Lindsay LeBlanc, PhD
Area of Study / Keywords
Ultracold quantum gases Quantum technologies
- 2020 - present: Associate Professor, University of Alberta
- 2013 - 2020: Assistant Professor, University of Alberta
- 2014 - present: Canada Research Chair (Tier 2) in Ultracold Quantum Gases
- 2015 - 2019: Fellow, Canadian Institute for Advanced Research, Quantum Materials Program
- 2014 - 2017: AITF Strategic Chair (Tier 3) in Hybrid quantum systems
- 2010 - 2013: NSERC Postdoctoral fellow, Joint Quantum Institute, National Institute of Standards and Technology and University of Maryland
- 2011: Ph.D. Physics, University of Toronto
- 2005: M.Sc. Physics, University of Toronto
- 2003: B.Sc. Engineering Physics, University of Alberta
Quantum gases of ultracold atoms are well-suited to address fundamental quantum physics questions, using established atomic physics techniques for control, manipulation, and measurement. Through a combination of laser cooling, optical trapping, and magnetic field control, we can engineer systems that mimic other physical systems, especially those found in condensed matter, and use the principles of quantum simulation to study phenomena that might otherwise be difficult or impossible to explore.
The University of Alberta Ultracold Quantum Gases Laboratory focusses on two primary areas of research:
A dual-species Rb-K apparatus is designed to study the many-body states of matter that emerge under the influence of strong interactions, spin-orbit coupling, and unique external potentials. We are especially interested in looking for new types of many-body order, especially at the transitions between different states and through out-of-equilibrium dynamics. Here, we seek to answer questions about the differences between the individual and communal behaviour of quantum particles as complexity increases towards conventional, classical behaviour.
Hybrid quantum systems and quantum technologies
Using a reconfigurable ultrahigh vacuum system, we will create ultracold gases of atoms and bring them close to the surfaces of solid state devices, both to study the coupling between the electronic and magnetic degrees of freedom between the two systems, and to use one to probe the other. These experiments will focus on using the advantages of the ultracold atoms systems (long coherence times and low temperatures) with the ability to interface solid state devices, including macroscopic microwave cavities, with conventional computation and readout.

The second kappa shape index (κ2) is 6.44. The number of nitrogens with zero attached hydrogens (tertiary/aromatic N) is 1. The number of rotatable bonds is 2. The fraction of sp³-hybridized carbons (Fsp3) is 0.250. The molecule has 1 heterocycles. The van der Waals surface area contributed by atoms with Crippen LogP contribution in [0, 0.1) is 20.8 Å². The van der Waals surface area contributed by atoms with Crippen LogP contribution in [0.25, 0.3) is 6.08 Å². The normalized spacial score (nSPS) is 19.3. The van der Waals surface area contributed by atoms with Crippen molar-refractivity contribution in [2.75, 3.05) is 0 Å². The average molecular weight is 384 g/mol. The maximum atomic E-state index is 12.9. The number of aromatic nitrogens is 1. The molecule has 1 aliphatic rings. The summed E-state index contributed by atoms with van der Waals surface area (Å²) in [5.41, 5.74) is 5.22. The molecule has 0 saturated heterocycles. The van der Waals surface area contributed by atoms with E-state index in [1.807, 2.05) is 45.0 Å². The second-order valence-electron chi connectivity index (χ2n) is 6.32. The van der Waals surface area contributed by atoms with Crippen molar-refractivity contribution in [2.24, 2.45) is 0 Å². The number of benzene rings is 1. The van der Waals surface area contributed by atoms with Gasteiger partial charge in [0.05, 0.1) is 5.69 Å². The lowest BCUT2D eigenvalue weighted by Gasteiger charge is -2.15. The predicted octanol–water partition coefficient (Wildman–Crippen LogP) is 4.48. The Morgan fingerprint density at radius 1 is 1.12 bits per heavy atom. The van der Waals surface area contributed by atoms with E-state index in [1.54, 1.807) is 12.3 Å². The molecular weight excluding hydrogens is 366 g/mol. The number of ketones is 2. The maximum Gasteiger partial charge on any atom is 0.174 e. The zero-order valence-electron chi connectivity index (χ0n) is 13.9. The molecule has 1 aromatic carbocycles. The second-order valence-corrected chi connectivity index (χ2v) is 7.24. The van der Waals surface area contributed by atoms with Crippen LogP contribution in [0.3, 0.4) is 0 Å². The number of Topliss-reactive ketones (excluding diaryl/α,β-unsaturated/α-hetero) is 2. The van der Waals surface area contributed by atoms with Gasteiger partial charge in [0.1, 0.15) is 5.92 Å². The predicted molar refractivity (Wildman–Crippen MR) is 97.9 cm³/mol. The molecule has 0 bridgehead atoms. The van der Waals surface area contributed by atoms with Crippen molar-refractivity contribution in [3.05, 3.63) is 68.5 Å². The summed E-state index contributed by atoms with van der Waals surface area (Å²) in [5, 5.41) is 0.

Currently, the Ultracold Quantum Gases Laboratory includes four PhD and three Masters students. Opportunities are often available for post-doctoral scholars, graduate students, and undergraduate research projects/internships.
Currently, I am teaching Phys 146: Fluids and Waves.
Every second year, I will be teaching a cross-listed undergrad/grad course in Winter term: Phys 495/595: Quantum Atomic and Optical Physics
Openings are often available for postdoctoral scholars, graduate students, and undergraduate research experiences. For more details, contact Prof. LeBlanc.
Our lab is part of the Quanta CREATE program; for details, see ualberta.ca/~quanta
A calculus-based course for students majoring in the physical sciences. Fluid statics and dynamics, elasticity and simple harmonic motion; sound waves, wave properties of light; quantum waves, wave-particle duality. Prerequisite: PHYS 124 (see Note following) or 144. Corequisite: MATH 118 or 146. Note: MATH 115 is not acceptable as a co-requisite but may be used as a pre-requisite in place of MATH 118 or 146. Note: Credit may be obtained for only one of PHYS 126, 130, 146 or SCI 100. Note: To proceed to PHYS 146 after taking PHYS 124, it is strongly recommended that a minimum grade of B- be achieved in PHYS 124.